Pests of Field Crops in Southern Africa

PINK STEM BORER

(Lepidoptera: Noctuidae)

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The pink stem borer, Sesamia calamistis, is a pest of sporadic importance in graminaceous crops.  The larvae have a brown head and pinkish-brown body, with dark spiracles down the sides.  They are much lighter in colour than the similar maize stem borer (Busseola fusca).  They can reach about 30 mm in length, although this depends on the size of the stems in which they bore.

The pupae are roughly 15 mm long and a pale reddish-brown, and the adult moths, with a wingspan of 25-30 mm, have yellowish-brown forewings and white hindwings.

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Text Box: The pink stem borer has been recorded on maize, sorghum and other millets, wheat, sugar cane, rice and other grasses.  It is not a major pest of maize, but on occasions it has been reported causing quite extensive damage to very young, early-planted maize plants, and to sweetcorn crops.

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Text Box: In maize, the damage takes the form of withering of the central leaves of young plants.  The attack comes much earlier than that of the maize stalk borer (Busseola fusca) which is a more widespread and serious pest of maize.  The significance of this is that while the normal maize stalk borer funnel treatments would probably give some control of pink stem borer, especially if they were insecticidal sprays rather than granule applications, it arrives before these treatments have been applied, often in maize plants less than 15 cm tall.  Another difference between the two pests is that the eggs tend to be laid low down on the plant stem, and the young larvae tunnel straight into the stems, avoiding the funnel.  Thus there are none of the characteristic feeding marks found on the unfurling leaves of the funnel left by the maize stalk borer, which can be used for scouting. Several pink stem borers will penetrate the stem successfully, while maize stalk borer infestations tend to be only one or two successful individuals per plant.  (Many actually die from drowning or natural enemies before they penetrate the stem.)  In sweetcorn crops that are early-planted, the most serious damage is to the cobs themselves where rows of seeds are destroyed by the caterpillars’ feeding activities.

In wheat, which is grown in Zimbabwe through the winter months, relatively low numbers of “white ears” caused by S. calamistis are noticed in most seasons. When an affected tiller is noticed, a sharp tug will easily detach it and the hollowed stalk will contain piles of frass and sometimes the pinkish caterpillars.  The base of the stalk remains green.  Rodents or termites can also cause white ears, in which case the stem is eaten away entirely.  Even when there is an affected ear for every square metre, the damage to wheat will be negligible, considering the dense wheat stands generally grown in Zimbabwe. Their presence, however, may be an indication that large numbers of this pest are present to start off the coming summer season, when maize is planted.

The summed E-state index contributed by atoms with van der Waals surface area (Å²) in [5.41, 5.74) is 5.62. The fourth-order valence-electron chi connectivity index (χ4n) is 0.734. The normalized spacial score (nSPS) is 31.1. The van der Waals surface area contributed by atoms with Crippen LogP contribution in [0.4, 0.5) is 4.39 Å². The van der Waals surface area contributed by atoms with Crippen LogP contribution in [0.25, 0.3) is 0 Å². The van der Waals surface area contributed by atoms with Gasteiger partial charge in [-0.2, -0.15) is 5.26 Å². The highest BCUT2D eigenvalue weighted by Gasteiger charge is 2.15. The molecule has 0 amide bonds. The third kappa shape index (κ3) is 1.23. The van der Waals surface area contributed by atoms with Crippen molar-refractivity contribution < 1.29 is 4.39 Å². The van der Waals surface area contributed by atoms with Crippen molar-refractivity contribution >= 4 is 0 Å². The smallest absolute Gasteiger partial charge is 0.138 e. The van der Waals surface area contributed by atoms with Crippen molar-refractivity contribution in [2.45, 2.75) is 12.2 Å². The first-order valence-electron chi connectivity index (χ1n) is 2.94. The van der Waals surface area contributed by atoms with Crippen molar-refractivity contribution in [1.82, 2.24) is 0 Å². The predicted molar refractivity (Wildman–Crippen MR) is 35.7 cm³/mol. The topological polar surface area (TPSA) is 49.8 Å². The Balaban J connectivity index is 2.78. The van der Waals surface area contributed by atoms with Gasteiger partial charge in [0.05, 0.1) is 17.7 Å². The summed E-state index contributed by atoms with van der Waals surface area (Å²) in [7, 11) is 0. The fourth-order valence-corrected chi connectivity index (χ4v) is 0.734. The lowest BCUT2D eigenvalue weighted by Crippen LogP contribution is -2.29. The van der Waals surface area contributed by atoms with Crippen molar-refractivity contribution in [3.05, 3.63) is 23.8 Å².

In rice the damage by pink stem borer is very similar in appearance to that in wheat.  In sorghum and millets, damage by pink stem borer may lead to stunted growth or poorly developed heads, and occasionally damage to sugar cane can occur in a very similar fashion to that described for maize, with attack at ground level giving rise to “dead hearts”.

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Text Box: The adult moths lay their eggs in elongated batches of 25 to 40 at night under the leaf sheaths near the base of the plant.  (In the case of sweetcorn damage, the eggs tend to be laid under the cob bracts or in the cob axils.)  The eggs hatch in about a week and the young larvae soon penetrate the stem or the developing cobs.  During the summer the larval period is 3 to 6 weeks, and the caterpillars pass through six or seven larval instars.  They pupate in the plant stalks or in the tunnels caused by feeding on the cobs, and after 10 to 14 days, new moths emerge.  In the winter months, development takes place at a much slower rate.

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Text Box: It is fortunate that this is not normally a serious pest of maize, as its habit of entering the stem low and almost immediately after hatching, makes it very difficult to control.  If dead hearts are seen in maize in numbers that are significant, it is possible that sprays rather than granules applied on the very young plants so that the chemical runs down the stem, will do a reasonable job of control.  However, the damage is usually noted long after it is possible to prevent it. Of course, pre-planting systemic granules applied to the furrows, while expensive, will probably give good control of this pest, (as well as the common maize stalk borer, maize streak vectors, some soil pests and nematodes) if the maize crop is a valuable one. Taking note of the amount of infestation in preceding wheat crops should give warning of the possibility of problems when early maize or sweetcorn is to be planted. 

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Identification

Identification

Host Plants

Damage

Life Cycle

Control

Host Plants

Damage

Life Cycle

Control

Pink stem borer in a wheat stem.

‘White ear’ of wheat caused by pink stem borer.

Pink stem borer.